FRIDAY, Sept. 24 (HealthDay News) -- Cancer is one of the most feared diseases on the planet, and the second leading cause of death in the United States.
But medical science is slowly conquering cancer, according to an assessment of cancer trends produced by the U.S. National Cancer Institute in conjunction with the U.S. Centers for Disease Control and Prevention, the American Cancer Society and the North American Association of Central Cancer Registries.
Death rates and diagnosis rates from all cancers combined are declining significantly, both for men and women overall, and for most racial and ethnic populations within the United States, the report found.
New diagnoses for all types of cancer combined decreased an average of almost 1 percent a year from 1999 to 2006, and deaths attributed to cancer decreased 1.6 percent a year from 2001 to 2006, according to the report, an annual evaluation released each December.
Doctors predict that the rates will keep falling because research has begun unlocking the secrets of how different cancers begin and develop.
"We're beginning to understand that each cancer has an individual pathway to development," said Dr. Alan G. Thorson, president of the American Cancer Society, a clinical professor of surgery and director of colon and rectal surgery at Creighton University in Omaha, Neb. "We know now how to look at cancer, find its source and go for that source, which makes all the difference in the world."
The decrease in cancer incidence and deaths has been driven mainly by advances in detecting and treating the major types of cancer in men and women, according to the report.
Incidence and death rates are declining for lung, prostate and colorectal cancer in men, and for breast and colorectal cancer in women, the report said. Also, increases in the other major cancer for women, lung cancer, have tapered off, with rates remaining stable since 2003.
There's no single explanation for the decrease in these major cancers, doctors said. Rather, the decreases are chalked up to effective detection and treatment tools designed for each form of cancer.
For example, public tobacco policy has been crucial in reducing lung cancer rates in men and leveling them out for women, said Dr. Brenda Edwards, associate director of the Surveillance Research Program at the U.S. National Cancer Institute.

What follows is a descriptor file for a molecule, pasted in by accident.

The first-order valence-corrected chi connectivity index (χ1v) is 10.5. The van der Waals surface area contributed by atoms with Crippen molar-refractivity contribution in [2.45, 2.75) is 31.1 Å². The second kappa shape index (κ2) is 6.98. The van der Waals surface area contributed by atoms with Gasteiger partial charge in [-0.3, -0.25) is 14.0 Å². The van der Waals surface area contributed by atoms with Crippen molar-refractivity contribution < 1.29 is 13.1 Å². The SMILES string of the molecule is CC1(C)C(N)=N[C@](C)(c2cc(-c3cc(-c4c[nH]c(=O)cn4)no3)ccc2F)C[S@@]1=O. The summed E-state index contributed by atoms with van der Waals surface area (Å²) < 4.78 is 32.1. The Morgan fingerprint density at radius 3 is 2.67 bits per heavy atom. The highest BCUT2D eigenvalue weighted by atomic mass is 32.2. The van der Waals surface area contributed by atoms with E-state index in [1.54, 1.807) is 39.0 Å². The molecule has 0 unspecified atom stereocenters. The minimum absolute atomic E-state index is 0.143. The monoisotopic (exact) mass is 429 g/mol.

"The biggest risk factor for lung cancer is smoking," Edwards said. "We've begun to see the impact of efforts to limit tobacco use." She noted that the reduction in smoking rates has accompanied laws designed to prohibit public smoking.
Colorectal cancer has decreased because of increased efforts to screen for the cancer using colonoscopy and other methods, Thorson said. Colonoscopy has made colorectal cancer completely preventable, he explained, because doctors can remove precancerous polyps from the colon during the procedure.
A number of factors account for the decrease in breast cancer rates. Mammograms are providing earlier detection of breast cancers, and earlier detection most often results in more successful treatment, Thorson said.
On top of that, fewer women are using hormone replacement medications after menopause, and "the sudden shift away from hormone replacement therapies in women affected incidence rates," Edwards said.
Prostate cancer rates have fallen as the result of improved detection through the use of tests that measure the level of prostate-specific antigen (PSA) in a man's blood, which can indicate cancer likelihood, and improved treatment procedures, Edwards said.
Both Edwards and Thorson believe the key to keeping cancer in decline involves molecular and genetic research that is unlocking the way cancer cells function.
"We're beginning to understand what's going wrong inside of the cells to make them behave in a bad manner," Thorson said. This type of research will result in targeted therapies that will attack cancer cells while leaving healthy cells alone, he said.
Increased understanding of the human genome also will help in cancer prevention, Thorson said. Using knowledge of the genetics of cancer, doctors might soon be able to identify people who are at high risk for certain types of cancer and provide them with the tools to prevent its occurrence.
Other breakthroughs along the way also should help. For example, doctors are using vaccines to prevent the occurrence of cervical cancer in women and are researching ways other vaccines might stop other forms of cancer.
But Thorson said the biggest breakthroughs in cancer prevention could be ones that people undertake in their everyday lives.
If people begin eating right, exercising and avoiding bad habits such as smoking, then cancer rates will continue to fall, he explained.
"We have the ability to significantly reduce cancer available right now," Thorson said. "Those are things we can do to prevent cancer, which is infinitely better than creating new ways to treat cancer once it's there."
"People forget how much power we do have right now through simple lifestyle changes," he added.
The American Cancer Society has more on cancer.
For more on the benefits of early detection and treatment, read about a Georgia man's story.
SOURCES: Alan G. Thorson, M.D., president, American Cancer Society, clinical professor, surgery, Creighton University and University of Nebraska, Omaha, Neb.; Brenda Edwards, Ph.D., associate director, Surveillance Research Program, U.S. National Cancer Institute, Bethesda, Md.; December 2009, U.S. National Cancer Institute, Annual Report to the Nation on the Status of Cancer
All rights reserved